Based on that, we define the interval gradient to be equal to the slope of these parallel lines. For example, let us assume symbolic interval analysis propagates input range and finally provides the bounds of a neural network’s output as through the network. Then, the interval gradient will be .

For other sound bound propagation methods that do not have parallel output bounds, we can estimate the interval gradients with average gradients (slope) of all the corresponding output bounds. Here we give one generic definition of interval gradients. Assume the output range provided by sound bound propagation is presented in the form of abstract domain as , then the interval gradient can be estimated by:

Note that how to choose the best sound bound propagation methods and how to estimate interval gradients worth further discussion. Here we just provide one possible solution that has good empirical results with symbolic interval analysis.

Inputs: target input, attack budget
Parameters: : iterations, : step size, : starting point,
p: input region step size
Output: perturbed
2:  for  to  do
4:     // The smallest that can potentially cause violations
5:     while Safe analyzed by sound bound propagation do
7:        if  then
8:           break // Prevent being too large
9:        end if
10:     end while
11:      // Interval gradient of symbolic intervals
13:     // Bound within allowable input ranges
15:     if  then
16:        return
17:     end if
18:  end for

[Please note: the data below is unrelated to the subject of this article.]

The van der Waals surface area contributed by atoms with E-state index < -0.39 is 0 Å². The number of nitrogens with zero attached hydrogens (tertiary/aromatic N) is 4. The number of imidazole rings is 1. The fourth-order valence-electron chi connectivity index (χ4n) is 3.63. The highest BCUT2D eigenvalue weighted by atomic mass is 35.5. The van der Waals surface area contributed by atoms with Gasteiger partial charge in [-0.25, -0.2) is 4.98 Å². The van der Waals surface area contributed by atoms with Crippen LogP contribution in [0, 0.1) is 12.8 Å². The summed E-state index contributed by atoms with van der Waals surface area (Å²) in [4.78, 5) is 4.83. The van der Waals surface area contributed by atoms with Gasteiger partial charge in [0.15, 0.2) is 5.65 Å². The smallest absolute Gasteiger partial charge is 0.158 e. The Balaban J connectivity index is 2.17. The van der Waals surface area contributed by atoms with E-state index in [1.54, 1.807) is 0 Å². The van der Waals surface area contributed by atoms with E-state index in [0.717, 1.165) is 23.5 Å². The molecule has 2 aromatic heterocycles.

19:  PGD Attack()
20:  return
Algorithm 1 Interval Attack

Interval attack details. Algorithm 1 shows how we implement the interval attack. The key challenge is to find a suitable value of representing the input region over which the interval gradient will be computed (Line 3 to Line 11) at each iteration of the interval-gradient-based search. If is too large, the symbolic interval analysis will introduce large overestimation error leading to the wrong direction. On the other hand, if is too small, the information from the surrounding area might not be enough to make a clever update.

Therefore, we dynamically adjust the size of during the attack. Specifically, we allow a hyperparameter to be tuned during the attack procedure which controls the step size for searching as Line 7. Since is usually small such that the sound bound propagation tends to be accurate. We can then pick the smallest that will cause potential violations in relaxed output abstract domain. The suitable interval gradient for that abstract domain can thus be accessed within such .

After a bounded number of iterations with interval gradients, we use PGD attack with a starting point from the promising sub-area identified by the interval-gradient-based search to locate a concrete violation as shown in Line 21.

Network # Hidden units # Parameters ACC (%) Attack success rate (%)
PGD CW Interval Attack Interval Attack Gain
MNIST_FC1 1,024 668,672 98.1 39.2 42.2 56.2 +17 (43%)
MNIST_FC2 10,240 18,403,328 98.8 34.4 32.2 44.4 +10.0 (38%)
MNIST_Conv 38,656 3,274,634 98.4 7.2 7.3 11.6 +4.4 (61%)
* Interval attack achieves the best attack success rate in MadryLab MNIST Challenge (Madry et al., 2018b).